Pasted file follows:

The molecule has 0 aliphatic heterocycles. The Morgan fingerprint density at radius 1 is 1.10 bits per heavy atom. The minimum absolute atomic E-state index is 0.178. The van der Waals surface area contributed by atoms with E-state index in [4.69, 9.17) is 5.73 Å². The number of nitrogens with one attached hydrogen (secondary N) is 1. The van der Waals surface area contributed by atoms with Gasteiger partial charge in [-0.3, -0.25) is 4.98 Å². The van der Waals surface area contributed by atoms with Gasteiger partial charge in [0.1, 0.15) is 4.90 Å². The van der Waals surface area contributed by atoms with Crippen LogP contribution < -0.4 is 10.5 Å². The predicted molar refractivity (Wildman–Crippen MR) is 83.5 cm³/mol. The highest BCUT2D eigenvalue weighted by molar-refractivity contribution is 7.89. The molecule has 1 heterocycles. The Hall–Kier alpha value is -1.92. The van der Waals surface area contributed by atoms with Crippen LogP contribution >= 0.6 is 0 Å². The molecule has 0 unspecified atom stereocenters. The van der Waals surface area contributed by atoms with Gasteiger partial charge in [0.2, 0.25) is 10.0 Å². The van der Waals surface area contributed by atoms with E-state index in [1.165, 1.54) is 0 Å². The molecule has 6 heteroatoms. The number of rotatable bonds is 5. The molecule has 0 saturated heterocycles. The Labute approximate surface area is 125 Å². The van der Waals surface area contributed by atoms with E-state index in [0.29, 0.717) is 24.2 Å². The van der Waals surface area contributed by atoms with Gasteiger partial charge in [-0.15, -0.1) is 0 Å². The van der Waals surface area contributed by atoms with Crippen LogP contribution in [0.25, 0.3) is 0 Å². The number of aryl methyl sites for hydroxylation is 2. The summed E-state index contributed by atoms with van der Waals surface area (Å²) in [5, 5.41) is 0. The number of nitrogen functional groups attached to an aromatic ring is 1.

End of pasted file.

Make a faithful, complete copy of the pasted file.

The molecule has 0 aliphatic heterocycles. The Morgan fingerprint density at radius 1 is 1.10 bits per heavy atom. The minimum absolute atomic E-state index is 0.178. The van der Waals surface area contributed by atoms with E-state index in [4.69, 9.17) is 5.73 Å². The number of nitrogens with one attached hydrogen (secondary N) is 1. The van der Waals surface area contributed by atoms with Gasteiger partial charge in [-0.3, -0.25) is 4.98 Å². The van der Waals surface area contributed by atoms with Gasteiger partial charge in [0.1, 0.15) is 4.90 Å². The van der Waals surface area contributed by atoms with Crippen LogP contribution < -0.4 is 10.5 Å². The predicted molar refractivity (Wildman–Crippen MR) is 83.5 cm³/mol. The highest BCUT2D eigenvalue weighted by molar-refractivity contribution is 7.89. The molecule has 1 heterocycles. The Hall–Kier alpha value is -1.92. The van der Waals surface area contributed by atoms with Crippen LogP contribution >= 0.6 is 0 Å². The molecule has 0 unspecified atom stereocenters. The van der Waals surface area contributed by atoms with Gasteiger partial charge in [0.2, 0.25) is 10.0 Å². The van der Waals surface area contributed by atoms with E-state index in [1.165, 1.54) is 0 Å². The molecule has 6 heteroatoms. The number of rotatable bonds is 5. The molecule has 0 saturated heterocycles. The Labute approximate surface area is 125 Å². The van der Waals surface area contributed by atoms with E-state index in [0.29, 0.717) is 24.2 Å². The van der Waals surface area contributed by atoms with Gasteiger partial charge in [-0.15, -0.1) is 0 Å². The van der Waals surface area contributed by atoms with Crippen LogP contribution in [0.25, 0.3) is 0 Å². The number of aryl methyl sites for hydroxylation is 2. The summed E-state index contributed by atoms with van der Waals surface area (Å²) in [5, 5.41) is 0. The number of nitrogen functional groups attached to an aromatic ring is 1.